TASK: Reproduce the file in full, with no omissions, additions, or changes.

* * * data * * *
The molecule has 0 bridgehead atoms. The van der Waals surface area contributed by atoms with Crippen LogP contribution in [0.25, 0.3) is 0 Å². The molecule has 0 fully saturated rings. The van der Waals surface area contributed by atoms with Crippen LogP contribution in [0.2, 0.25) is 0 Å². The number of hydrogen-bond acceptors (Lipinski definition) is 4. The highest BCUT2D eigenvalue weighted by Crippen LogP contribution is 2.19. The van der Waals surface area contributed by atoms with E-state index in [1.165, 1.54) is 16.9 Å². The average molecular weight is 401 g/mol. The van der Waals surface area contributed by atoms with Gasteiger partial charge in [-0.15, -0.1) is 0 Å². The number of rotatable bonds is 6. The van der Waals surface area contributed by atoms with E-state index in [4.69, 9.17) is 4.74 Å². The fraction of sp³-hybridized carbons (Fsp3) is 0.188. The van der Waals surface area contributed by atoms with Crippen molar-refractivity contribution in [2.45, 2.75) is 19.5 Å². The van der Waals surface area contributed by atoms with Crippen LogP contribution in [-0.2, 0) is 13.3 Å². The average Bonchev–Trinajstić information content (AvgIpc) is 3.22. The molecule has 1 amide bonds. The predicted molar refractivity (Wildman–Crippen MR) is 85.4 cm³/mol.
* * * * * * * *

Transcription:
The molecule has 0 bridgehead atoms. The van der Waals surface area contributed by atoms with Crippen LogP contribution in [0.25, 0.3) is 0 Å². The molecule has 0 fully saturated rings. The van der Waals surface area contributed by atoms with Crippen LogP contribution in [0.2, 0.25) is 0 Å². The number of hydrogen-bond acceptors (Lipinski definition) is 4. The highest BCUT2D eigenvalue weighted by Crippen LogP contribution is 2.19. The van der Waals surface area contributed by atoms with E-state index in [1.165, 1.54) is 16.9 Å². The average molecular weight is 401 g/mol. The van der Waals surface area contributed by atoms with Gasteiger partial charge in [-0.15, -0.1) is 0 Å². The number of rotatable bonds is 6. The van der Waals surface area contributed by atoms with E-state index in [4.69, 9.17) is 4.74 Å². The fraction of sp³-hybridized carbons (Fsp3) is 0.188. The van der Waals surface area contributed by atoms with Crippen molar-refractivity contribution in [2.45, 2.75) is 19.5 Å². The van der Waals surface area contributed by atoms with Crippen LogP contribution in [-0.2, 0) is 13.3 Å². The average Bonchev–Trinajstić information content (AvgIpc) is 3.22. The molecule has 1 amide bonds. The predicted molar refractivity (Wildman–Crippen MR) is 85.4 cm³/mol.